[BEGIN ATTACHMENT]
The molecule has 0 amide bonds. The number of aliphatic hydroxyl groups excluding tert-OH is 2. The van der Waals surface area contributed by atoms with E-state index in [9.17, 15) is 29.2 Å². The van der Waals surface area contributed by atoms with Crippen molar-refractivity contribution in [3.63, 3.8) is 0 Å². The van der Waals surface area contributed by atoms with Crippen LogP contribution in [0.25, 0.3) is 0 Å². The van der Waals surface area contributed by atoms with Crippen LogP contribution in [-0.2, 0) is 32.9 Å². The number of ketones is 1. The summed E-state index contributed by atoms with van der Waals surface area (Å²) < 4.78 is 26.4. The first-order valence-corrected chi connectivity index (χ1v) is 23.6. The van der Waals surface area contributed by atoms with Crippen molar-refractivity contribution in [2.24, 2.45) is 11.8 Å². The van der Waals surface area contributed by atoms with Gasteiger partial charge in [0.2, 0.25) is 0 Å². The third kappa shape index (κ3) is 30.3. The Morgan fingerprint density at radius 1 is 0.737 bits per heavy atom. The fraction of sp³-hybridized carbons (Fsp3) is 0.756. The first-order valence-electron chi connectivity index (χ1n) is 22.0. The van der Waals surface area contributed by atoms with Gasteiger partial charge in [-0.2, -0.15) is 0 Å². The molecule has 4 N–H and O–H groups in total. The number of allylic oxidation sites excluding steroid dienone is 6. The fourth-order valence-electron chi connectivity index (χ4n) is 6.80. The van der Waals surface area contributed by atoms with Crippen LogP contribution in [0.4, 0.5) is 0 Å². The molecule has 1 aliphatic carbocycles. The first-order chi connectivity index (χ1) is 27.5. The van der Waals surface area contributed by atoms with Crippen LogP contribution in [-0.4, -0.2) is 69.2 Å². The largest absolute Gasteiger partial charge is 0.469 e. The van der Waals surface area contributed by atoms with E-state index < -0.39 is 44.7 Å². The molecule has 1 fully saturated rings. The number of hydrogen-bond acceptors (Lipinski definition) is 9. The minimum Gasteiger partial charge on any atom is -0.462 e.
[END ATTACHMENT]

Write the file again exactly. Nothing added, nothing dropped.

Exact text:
The molecule has 0 amide bonds. The number of aliphatic hydroxyl groups excluding tert-OH is 2. The van der Waals surface area contributed by atoms with E-state index in [9.17, 15) is 29.2 Å². The van der Waals surface area contributed by atoms with Crippen molar-refractivity contribution in [3.63, 3.8) is 0 Å². The van der Waals surface area contributed by atoms with Crippen LogP contribution in [0.25, 0.3) is 0 Å². The van der Waals surface area contributed by atoms with Crippen LogP contribution in [-0.2, 0) is 32.9 Å². The number of ketones is 1. The summed E-state index contributed by atoms with van der Waals surface area (Å²) < 4.78 is 26.4. The first-order valence-corrected chi connectivity index (χ1v) is 23.6. The van der Waals surface area contributed by atoms with Crippen molar-refractivity contribution in [2.24, 2.45) is 11.8 Å². The van der Waals surface area contributed by atoms with Gasteiger partial charge in [0.2, 0.25) is 0 Å². The third kappa shape index (κ3) is 30.3. The Morgan fingerprint density at radius 1 is 0.737 bits per heavy atom. The fraction of sp³-hybridized carbons (Fsp3) is 0.756. The first-order valence-electron chi connectivity index (χ1n) is 22.0. The van der Waals surface area contributed by atoms with Gasteiger partial charge in [-0.2, -0.15) is 0 Å². The molecule has 4 N–H and O–H groups in total. The number of allylic oxidation sites excluding steroid dienone is 6. The fourth-order valence-electron chi connectivity index (χ4n) is 6.80. The van der Waals surface area contributed by atoms with Crippen LogP contribution in [0.4, 0.5) is 0 Å². The molecule has 1 aliphatic carbocycles. The first-order chi connectivity index (χ1) is 27.5. The van der Waals surface area contributed by atoms with Crippen LogP contribution in [-0.4, -0.2) is 69.2 Å². The largest absolute Gasteiger partial charge is 0.469 e. The van der Waals surface area contributed by atoms with E-state index < -0.39 is 44.7 Å². The molecule has 1 fully saturated rings. The number of hydrogen-bond acceptors (Lipinski definition) is 9. The minimum Gasteiger partial charge on any atom is -0.462 e.